After several weeks of debate among researchers and confusion among the general public, it has become increasingly clear that being overweight is not good for your health.

In an article published in the April 20, 2005, issue of JAMA (2005;293:1861–1867), scientists from the Centers for Disease Control and Prevention (CDC), led by Katherine Flegal, PhD, estimated the excess deaths associated with underweight (body mass index [BMI] less than 18.5), overweight (BMI 25 to less than 30), and obesity (BMI 30 or higher). As expected, substantial mortality—111,909 deaths during 2000—was attributed to obesity. The researchers attributed 33,746 deaths to being underweight but, surprisingly, being overweight appeared to have prevented 86,094 deaths during 2000.

The results were applauded in advertisements from organizations affiliated with the food and restaurant industry as evidence that the concern about the health effects of overweight and obesity constitutes unsubstantiated hype spread by trial lawyers and the “food police.” Other researchers, however, questioned the new CDC findings.

The new figures were vastly different from those in an earlier CDC analysis which attributed some 365,000 deaths to poor diet, physical inactivity, and excess weight (JAMA 2004;291:1238–1245 and 2005;293;293–294), although this earlier article did not report the methods used to estimate the mortality attributed to obesity.

Over the subsequent weeks, epidemiologists from the ACS, American Heart Association, Harvard School of Public Health, and other organizations raised specific methodologic questions about the recent CDC study and presented analyses of other data sets.

The main concern regarding the newer CDC analysis is that it did not adequately account for weight loss from serious illnesses such as cancer and heart disease. Including such individuals in the analysis created the false appearance that being overweight protected against death during the follow up.

The newest CDC analysis also failed to account adequately for the effect of smoking on weight. Smokers tend to be a little lighter than nonsmokers, although the negative health impact of smoking far outweighs that of a few extra pounds. As a result, the Flegal study underestimated the risks from obesity and overestimated the risks of leanness.

“Measuring the effect of excess weight on survival is difficult precisely because of these issues,” says Michael Thun, MD, MS, ACS Vice President for Epidemiology and Surveillance. “Being sick and smoking tobacco cause people to be thinner and to die earlier. They distort the relationship between leanness and health.”

Analyses of the Society's Cancer Prevention Study II cohort and Harvard University's Nurses' Health Study both concluded that people within the range of “healthy” body weight (BMI 18.5 to 24.9) are, in fact, the healthiest and least likely to die prematurely. Obese individuals have substantially higher mortality rates (RR of up to 2.6, for example, in the ACS study), and people who are overweight have intermediate risk (RR of death per year per 100,000 people of up to 1.28, according to the ACS).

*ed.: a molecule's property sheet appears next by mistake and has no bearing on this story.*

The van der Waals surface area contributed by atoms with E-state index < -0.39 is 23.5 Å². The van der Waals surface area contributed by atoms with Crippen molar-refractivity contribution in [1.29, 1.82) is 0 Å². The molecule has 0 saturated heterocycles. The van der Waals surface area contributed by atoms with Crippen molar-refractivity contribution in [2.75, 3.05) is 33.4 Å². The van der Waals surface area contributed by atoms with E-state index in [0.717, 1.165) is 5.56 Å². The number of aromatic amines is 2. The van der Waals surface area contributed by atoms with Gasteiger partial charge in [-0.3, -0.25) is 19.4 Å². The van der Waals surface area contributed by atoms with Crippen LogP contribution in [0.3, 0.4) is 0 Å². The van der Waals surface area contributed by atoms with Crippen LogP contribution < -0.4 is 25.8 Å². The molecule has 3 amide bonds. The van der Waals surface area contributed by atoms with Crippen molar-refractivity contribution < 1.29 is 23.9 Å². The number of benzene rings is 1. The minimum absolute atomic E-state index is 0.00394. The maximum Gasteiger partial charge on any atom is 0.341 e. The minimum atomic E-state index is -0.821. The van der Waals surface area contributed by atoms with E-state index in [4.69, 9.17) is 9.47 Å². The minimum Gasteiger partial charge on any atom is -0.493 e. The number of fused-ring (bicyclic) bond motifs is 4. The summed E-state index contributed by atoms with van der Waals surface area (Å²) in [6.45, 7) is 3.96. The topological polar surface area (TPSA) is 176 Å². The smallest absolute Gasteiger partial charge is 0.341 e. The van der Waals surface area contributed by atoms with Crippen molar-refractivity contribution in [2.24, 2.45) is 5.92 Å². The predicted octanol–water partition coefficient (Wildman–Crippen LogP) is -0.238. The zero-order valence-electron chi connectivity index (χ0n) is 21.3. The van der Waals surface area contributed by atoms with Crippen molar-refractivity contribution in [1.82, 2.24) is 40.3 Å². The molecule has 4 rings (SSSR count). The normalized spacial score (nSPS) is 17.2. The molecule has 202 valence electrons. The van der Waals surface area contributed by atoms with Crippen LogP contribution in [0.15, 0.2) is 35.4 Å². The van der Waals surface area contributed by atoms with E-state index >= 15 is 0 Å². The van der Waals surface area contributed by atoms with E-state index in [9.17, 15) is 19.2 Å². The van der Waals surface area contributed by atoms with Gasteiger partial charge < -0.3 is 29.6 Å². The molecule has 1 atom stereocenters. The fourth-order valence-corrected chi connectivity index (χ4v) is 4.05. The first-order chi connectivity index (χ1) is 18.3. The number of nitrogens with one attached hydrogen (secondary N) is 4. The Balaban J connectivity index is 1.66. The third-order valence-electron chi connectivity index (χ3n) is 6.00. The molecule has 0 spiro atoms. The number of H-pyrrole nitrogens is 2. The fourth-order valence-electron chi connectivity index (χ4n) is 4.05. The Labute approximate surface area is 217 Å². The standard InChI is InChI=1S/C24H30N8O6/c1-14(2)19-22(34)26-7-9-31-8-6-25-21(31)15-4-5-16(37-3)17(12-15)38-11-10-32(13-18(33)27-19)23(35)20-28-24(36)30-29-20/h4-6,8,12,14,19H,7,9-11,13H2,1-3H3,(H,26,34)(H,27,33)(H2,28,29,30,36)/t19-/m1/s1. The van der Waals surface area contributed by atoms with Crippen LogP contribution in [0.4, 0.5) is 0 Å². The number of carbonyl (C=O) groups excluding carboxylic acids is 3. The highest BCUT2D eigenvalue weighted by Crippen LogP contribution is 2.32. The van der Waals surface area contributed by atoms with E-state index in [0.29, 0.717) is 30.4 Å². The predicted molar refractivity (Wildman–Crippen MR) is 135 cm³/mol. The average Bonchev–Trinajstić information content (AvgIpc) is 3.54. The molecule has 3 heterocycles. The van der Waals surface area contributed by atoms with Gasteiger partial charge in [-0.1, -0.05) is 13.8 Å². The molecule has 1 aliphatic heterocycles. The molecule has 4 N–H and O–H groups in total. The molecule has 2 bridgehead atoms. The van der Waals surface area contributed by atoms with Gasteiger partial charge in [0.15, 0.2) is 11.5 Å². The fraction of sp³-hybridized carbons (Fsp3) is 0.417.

Of course, the health effects of excess weight are not limited to mortality, but also include nonfatal cancers, nonfatal heart disease, type II diabetes, and other conditions that adversely impact quality of life but which are unlikely to be fatal—arthritis, for instance.

In a June 2, 2005, press conference, CDC Director Julie Gerberding, MD, MPH, emphasized that excess weight is harmful.

“We need to be absolutely, explicitly clear about one thing: Obesity and overweight are critically important health threats in this country,” she said.

On questioning by journalists, Gerberding also downplayed the suggestion derived from the Flegal study that overweight people might have a lower risk of death.

“I think when you talk to the investigator, and I would encourage you to do that, there are some statistical aspects of the way the study was designed and the data sources used in that the author herself would not claim that overweight [is] protective of ill health,” Gerberding said.

“I know a lot of people were hoping that CDC was going to come out and say it was OK to be overweight,” she added, “but we're not saying that. It is not OK to be overweight. People need to be fit, they need to have a healthy diet, and they need to exercise.” Despite the strong statements, Thun said some people may still be confused about the true health risks of excess weight.

“Some of the methodologic issues probably seem a little abstract,” Thun said, “and it's easy to see how some overweight individuals may be more likely to believe a report suggesting there is no need for them to lose weight. However, the key message for clinicians to provide to their patients is the importance of maintaining a healthy body weight throughout life. It's easier to avoid those excess pounds than to lose them, and so weight gain should be considered just as important a problem as high cholesterol or blood pressure.” 

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Figure  . Many women don't realize that Medicare, Medicaid, and most private insurers cover most of the cost of a mammogram.

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